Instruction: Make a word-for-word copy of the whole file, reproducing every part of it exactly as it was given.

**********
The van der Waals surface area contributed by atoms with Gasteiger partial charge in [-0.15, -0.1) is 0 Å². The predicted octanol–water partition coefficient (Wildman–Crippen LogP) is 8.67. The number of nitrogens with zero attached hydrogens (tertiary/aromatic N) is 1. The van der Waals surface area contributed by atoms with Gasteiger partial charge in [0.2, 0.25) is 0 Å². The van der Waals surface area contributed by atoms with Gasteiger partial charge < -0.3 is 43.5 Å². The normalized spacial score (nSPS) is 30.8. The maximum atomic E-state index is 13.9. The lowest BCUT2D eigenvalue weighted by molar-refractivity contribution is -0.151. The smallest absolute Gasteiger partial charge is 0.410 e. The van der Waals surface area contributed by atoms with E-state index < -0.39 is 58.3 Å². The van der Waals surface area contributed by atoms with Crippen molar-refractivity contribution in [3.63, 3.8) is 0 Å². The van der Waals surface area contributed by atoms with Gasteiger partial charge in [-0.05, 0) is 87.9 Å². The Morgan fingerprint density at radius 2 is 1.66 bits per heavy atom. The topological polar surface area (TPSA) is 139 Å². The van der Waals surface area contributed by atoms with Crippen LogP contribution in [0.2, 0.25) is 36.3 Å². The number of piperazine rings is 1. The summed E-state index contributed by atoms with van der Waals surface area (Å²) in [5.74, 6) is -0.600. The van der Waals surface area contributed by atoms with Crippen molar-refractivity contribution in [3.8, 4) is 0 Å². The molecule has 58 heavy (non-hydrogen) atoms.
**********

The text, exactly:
The van der Waals surface area contributed by atoms with Gasteiger partial charge in [-0.15, -0.1) is 0 Å². The predicted octanol–water partition coefficient (Wildman–Crippen LogP) is 8.67. The number of nitrogens with zero attached hydrogens (tertiary/aromatic N) is 1. The van der Waals surface area contributed by atoms with Gasteiger partial charge in [0.2, 0.25) is 0 Å². The van der Waals surface area contributed by atoms with Gasteiger partial charge < -0.3 is 43.5 Å². The normalized spacial score (nSPS) is 30.8. The maximum atomic E-state index is 13.9. The lowest BCUT2D eigenvalue weighted by molar-refractivity contribution is -0.151. The smallest absolute Gasteiger partial charge is 0.410 e. The van der Waals surface area contributed by atoms with E-state index < -0.39 is 58.3 Å². The van der Waals surface area contributed by atoms with Crippen molar-refractivity contribution in [3.63, 3.8) is 0 Å². The van der Waals surface area contributed by atoms with Gasteiger partial charge in [-0.05, 0) is 87.9 Å². The Morgan fingerprint density at radius 2 is 1.66 bits per heavy atom. The topological polar surface area (TPSA) is 139 Å². The van der Waals surface area contributed by atoms with Crippen LogP contribution in [0.2, 0.25) is 36.3 Å². The number of piperazine rings is 1. The summed E-state index contributed by atoms with van der Waals surface area (Å²) in [5.74, 6) is -0.600. The van der Waals surface area contributed by atoms with Crippen molar-refractivity contribution in [3.8, 4) is 0 Å². The molecule has 58 heavy (non-hydrogen) atoms.